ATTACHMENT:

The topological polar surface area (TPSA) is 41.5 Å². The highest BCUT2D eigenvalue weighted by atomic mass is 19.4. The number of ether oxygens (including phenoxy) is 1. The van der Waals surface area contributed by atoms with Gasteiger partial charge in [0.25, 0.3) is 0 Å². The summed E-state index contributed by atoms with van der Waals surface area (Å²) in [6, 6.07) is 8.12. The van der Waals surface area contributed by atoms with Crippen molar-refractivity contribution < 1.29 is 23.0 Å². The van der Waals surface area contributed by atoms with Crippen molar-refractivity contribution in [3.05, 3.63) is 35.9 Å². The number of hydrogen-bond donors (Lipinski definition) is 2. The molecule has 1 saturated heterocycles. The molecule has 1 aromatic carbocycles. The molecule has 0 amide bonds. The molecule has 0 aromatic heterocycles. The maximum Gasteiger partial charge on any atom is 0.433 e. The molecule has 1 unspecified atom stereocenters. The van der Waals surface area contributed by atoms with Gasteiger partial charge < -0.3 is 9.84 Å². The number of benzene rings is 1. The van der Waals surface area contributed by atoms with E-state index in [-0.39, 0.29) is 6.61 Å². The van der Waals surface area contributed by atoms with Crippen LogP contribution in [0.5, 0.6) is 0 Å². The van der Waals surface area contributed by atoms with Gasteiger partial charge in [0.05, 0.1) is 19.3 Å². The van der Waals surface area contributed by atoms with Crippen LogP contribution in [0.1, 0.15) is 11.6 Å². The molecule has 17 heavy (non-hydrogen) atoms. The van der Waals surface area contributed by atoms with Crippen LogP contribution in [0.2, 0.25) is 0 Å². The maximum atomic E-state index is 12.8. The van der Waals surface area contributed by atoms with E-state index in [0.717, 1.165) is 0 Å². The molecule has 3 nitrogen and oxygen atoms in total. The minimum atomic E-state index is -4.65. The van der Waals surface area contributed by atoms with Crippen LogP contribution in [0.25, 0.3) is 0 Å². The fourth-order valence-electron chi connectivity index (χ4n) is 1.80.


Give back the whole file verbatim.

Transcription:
The topological polar surface area (TPSA) is 41.5 Å². The highest BCUT2D eigenvalue weighted by atomic mass is 19.4. The number of ether oxygens (including phenoxy) is 1. The van der Waals surface area contributed by atoms with Gasteiger partial charge in [0.25, 0.3) is 0 Å². The summed E-state index contributed by atoms with van der Waals surface area (Å²) in [6, 6.07) is 8.12. The van der Waals surface area contributed by atoms with Crippen molar-refractivity contribution < 1.29 is 23.0 Å². The van der Waals surface area contributed by atoms with Crippen molar-refractivity contribution in [3.05, 3.63) is 35.9 Å². The number of hydrogen-bond donors (Lipinski definition) is 2. The molecule has 1 saturated heterocycles. The molecule has 1 aromatic carbocycles. The molecule has 0 amide bonds. The molecule has 0 aromatic heterocycles. The maximum Gasteiger partial charge on any atom is 0.433 e. The molecule has 1 unspecified atom stereocenters. The van der Waals surface area contributed by atoms with Gasteiger partial charge < -0.3 is 9.84 Å². The number of benzene rings is 1. The van der Waals surface area contributed by atoms with E-state index in [-0.39, 0.29) is 6.61 Å². The van der Waals surface area contributed by atoms with Crippen LogP contribution in [0.5, 0.6) is 0 Å². The van der Waals surface area contributed by atoms with Gasteiger partial charge in [0.05, 0.1) is 19.3 Å². The van der Waals surface area contributed by atoms with Crippen LogP contribution in [0.1, 0.15) is 11.6 Å². The molecule has 17 heavy (non-hydrogen) atoms. The van der Waals surface area contributed by atoms with Crippen LogP contribution in [0.2, 0.25) is 0 Å². The maximum atomic E-state index is 12.8. The van der Waals surface area contributed by atoms with E-state index in [0.717, 1.165) is 0 Å². The molecule has 3 nitrogen and oxygen atoms in total. The minimum atomic E-state index is -4.65. The van der Waals surface area contributed by atoms with Crippen LogP contribution in [0.25, 0.3) is 0 Å². The fourth-order valence-electron chi connectivity index (χ4n) is 1.80.